The Wrap-Up: The Week in Food

Every week we fill you in on what’s been going on in the food and restaurant world.

• Prince of Petworth had a few tidbits of restaurant news this week. Most exciting is the rumor that Michael Landrum might install a Ray’s Hell-Burger in the City Vista complex at Fifth and K streets, Northwest. It'd be the meat maestro’s second foray into the District; he opened Ray’s the Steaks at East River this spring. In DC’s Bloomingdale neighborhood, Rustik is opening at First and T streets, Northwest. The brick-oven-pizza joint will host an open house during Saturday’s 1st of First art walk (noon to 4). Finally, PoP reports that Dickson Wine Bar applied for a 26-seat summer garden.

New York magazine’s food blog, Grub Street, wrote a lengthy post titled Is D.C. the Next Big Food City? Several commenters took issue with the author’s initial thoughts: Washington is hot because . . . lots of New York restaurants are opening here. Further evidence of the area’s coming out includes our food-truck, burger, and cupcake mania. What are your thoughts?

• The Washington Post tells us that Katherine Kallinis and Sophie LaMontagne, the sisters behind Georgetown Cupcake, signed on for a second season of D.C. Cupcakes, the TLC reality show about the bakers. The first season, which just ended its six-episode, three-week run, covered everything we could possibly think of when it comes to cupcakes: not making enough of them for Valentine’s Day, making them for charities, and employees crying while making them. We’re waiting with bated breath to see what TLC shows us next.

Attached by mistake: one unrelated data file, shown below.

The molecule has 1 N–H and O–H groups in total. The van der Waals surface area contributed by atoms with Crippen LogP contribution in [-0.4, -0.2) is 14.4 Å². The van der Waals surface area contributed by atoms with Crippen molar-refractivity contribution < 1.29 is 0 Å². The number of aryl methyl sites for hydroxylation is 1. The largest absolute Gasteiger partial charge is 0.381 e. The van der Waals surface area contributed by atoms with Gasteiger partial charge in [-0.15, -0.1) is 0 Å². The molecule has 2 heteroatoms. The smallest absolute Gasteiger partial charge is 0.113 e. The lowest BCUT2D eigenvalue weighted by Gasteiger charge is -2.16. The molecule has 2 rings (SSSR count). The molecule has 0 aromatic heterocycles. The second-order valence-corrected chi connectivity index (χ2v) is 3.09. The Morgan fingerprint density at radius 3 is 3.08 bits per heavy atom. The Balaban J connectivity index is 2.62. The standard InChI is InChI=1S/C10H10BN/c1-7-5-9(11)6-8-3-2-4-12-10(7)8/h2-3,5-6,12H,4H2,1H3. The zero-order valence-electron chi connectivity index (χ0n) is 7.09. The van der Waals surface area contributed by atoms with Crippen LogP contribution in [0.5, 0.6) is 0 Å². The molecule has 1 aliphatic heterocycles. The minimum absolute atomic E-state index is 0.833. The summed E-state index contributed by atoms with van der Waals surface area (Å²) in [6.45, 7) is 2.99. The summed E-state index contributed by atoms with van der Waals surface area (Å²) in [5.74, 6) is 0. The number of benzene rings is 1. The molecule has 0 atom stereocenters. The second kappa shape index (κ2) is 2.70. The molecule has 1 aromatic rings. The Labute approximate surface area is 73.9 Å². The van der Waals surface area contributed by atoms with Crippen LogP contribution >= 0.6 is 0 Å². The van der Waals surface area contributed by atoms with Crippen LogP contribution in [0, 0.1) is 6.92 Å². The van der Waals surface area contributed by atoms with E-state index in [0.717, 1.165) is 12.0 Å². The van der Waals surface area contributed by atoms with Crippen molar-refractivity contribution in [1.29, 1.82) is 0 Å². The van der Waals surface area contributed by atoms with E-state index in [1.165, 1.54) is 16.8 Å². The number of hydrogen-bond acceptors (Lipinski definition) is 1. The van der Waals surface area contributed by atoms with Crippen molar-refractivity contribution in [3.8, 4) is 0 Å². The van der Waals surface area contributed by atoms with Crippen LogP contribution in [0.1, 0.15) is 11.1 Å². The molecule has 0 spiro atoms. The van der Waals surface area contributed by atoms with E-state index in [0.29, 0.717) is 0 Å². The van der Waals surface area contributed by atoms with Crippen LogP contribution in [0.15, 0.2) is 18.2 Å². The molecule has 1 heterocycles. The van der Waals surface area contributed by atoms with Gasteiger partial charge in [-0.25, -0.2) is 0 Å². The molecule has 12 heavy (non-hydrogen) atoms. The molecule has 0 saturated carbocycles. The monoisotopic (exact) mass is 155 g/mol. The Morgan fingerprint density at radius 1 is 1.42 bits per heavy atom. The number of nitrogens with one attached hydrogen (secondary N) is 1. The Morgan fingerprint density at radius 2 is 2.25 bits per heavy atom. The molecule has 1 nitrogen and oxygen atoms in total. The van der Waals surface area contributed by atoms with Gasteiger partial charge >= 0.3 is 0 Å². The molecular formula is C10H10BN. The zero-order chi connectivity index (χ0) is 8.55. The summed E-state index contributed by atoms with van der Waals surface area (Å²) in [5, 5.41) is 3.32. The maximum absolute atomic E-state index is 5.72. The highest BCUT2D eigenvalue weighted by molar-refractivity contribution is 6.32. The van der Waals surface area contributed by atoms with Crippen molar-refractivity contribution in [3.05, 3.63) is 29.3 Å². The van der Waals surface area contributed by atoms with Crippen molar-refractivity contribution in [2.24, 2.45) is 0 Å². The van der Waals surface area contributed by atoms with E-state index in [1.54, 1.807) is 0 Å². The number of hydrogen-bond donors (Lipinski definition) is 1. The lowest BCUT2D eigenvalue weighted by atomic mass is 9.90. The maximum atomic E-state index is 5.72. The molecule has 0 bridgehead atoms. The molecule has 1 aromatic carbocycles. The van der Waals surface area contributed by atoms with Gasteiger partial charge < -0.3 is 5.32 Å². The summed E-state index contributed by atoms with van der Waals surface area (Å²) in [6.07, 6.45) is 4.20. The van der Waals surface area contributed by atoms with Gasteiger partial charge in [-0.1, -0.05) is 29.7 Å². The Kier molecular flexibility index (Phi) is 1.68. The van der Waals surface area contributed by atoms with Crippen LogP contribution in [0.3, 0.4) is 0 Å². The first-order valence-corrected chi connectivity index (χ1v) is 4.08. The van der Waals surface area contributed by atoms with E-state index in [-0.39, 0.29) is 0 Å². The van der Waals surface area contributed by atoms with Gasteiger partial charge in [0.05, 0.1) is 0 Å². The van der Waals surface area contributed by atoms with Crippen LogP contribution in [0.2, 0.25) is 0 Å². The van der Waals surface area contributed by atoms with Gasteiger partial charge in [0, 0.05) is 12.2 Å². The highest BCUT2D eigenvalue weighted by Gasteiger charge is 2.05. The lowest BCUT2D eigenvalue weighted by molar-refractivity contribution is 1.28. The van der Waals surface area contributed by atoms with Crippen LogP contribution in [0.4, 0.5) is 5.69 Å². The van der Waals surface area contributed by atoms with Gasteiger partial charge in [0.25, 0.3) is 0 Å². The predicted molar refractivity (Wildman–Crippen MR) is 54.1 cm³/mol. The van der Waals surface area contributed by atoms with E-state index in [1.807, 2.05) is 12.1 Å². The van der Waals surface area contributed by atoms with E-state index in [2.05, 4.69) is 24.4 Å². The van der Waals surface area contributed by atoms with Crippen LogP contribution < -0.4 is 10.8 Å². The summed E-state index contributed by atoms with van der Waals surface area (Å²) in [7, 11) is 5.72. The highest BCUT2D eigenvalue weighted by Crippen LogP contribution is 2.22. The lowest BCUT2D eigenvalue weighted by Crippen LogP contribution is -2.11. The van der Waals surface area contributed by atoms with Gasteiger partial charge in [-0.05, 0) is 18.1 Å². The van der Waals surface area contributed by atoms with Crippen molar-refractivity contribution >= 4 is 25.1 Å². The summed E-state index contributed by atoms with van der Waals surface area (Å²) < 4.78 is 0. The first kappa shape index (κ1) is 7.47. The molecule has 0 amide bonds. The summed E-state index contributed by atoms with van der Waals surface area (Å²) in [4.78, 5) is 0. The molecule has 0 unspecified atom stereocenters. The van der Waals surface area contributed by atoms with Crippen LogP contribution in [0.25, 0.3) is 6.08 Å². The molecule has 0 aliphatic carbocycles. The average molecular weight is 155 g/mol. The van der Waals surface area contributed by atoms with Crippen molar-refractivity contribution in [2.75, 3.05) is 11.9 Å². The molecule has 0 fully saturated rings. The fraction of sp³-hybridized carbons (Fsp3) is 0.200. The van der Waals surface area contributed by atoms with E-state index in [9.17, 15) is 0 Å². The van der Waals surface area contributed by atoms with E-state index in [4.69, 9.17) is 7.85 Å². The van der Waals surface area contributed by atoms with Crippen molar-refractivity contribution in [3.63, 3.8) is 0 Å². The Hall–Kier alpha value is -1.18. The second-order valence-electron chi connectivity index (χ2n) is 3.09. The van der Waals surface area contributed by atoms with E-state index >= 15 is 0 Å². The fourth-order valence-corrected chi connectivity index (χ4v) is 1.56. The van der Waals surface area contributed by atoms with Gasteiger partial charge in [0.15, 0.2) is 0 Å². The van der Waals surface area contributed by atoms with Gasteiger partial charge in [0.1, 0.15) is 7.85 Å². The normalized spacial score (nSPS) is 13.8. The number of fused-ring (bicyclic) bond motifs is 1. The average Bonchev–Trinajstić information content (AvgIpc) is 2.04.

• Another Friday wrap-up, another food-truck announcement. This time, we’ve got word of TaKorean, a Mexican/Korean hybrid that’s similar to the Kogi barbecue truck in Los Angeles with a rabid following. Also coming soon is Sidewalk SweetSations with (surprise!) cupcakes and mini sweet-potato, apple, and Key-lime pies.

Carmine’s, an Italian restaurant, opened in Penn Quarter this week. With 700 seats in more than 20,000 square feet, the New York City import claims it’s the biggest restaurant in DC. Almost as big are the nine-inch-high lasagna and softball-size meatballs—which come six to a plate.

• Tim Carman reports that Ren’s Ramen, a small noodle shop in the back of the now-shuttered Daruma Japanese Market, will close August 20. The owners told Carman they’re looking for a new space in Bethesda or DC.

Hank’s Oyster Bar—chef Jamie Leeds’s sliver of a seafood restaurant at 17th and Q streets, Northwest—is looking to expand into an adjacent space. But Dupont Circle residents are fighting the plans, citing a 2006 liquor-license moratorium for nearby restaurants. Borderstan explains that despite the whining of the cranky neighbors, Hank’s can forge ahead because Dupont’s Advisory Neighborhood Commission eased restrictions on the moratorium last year.

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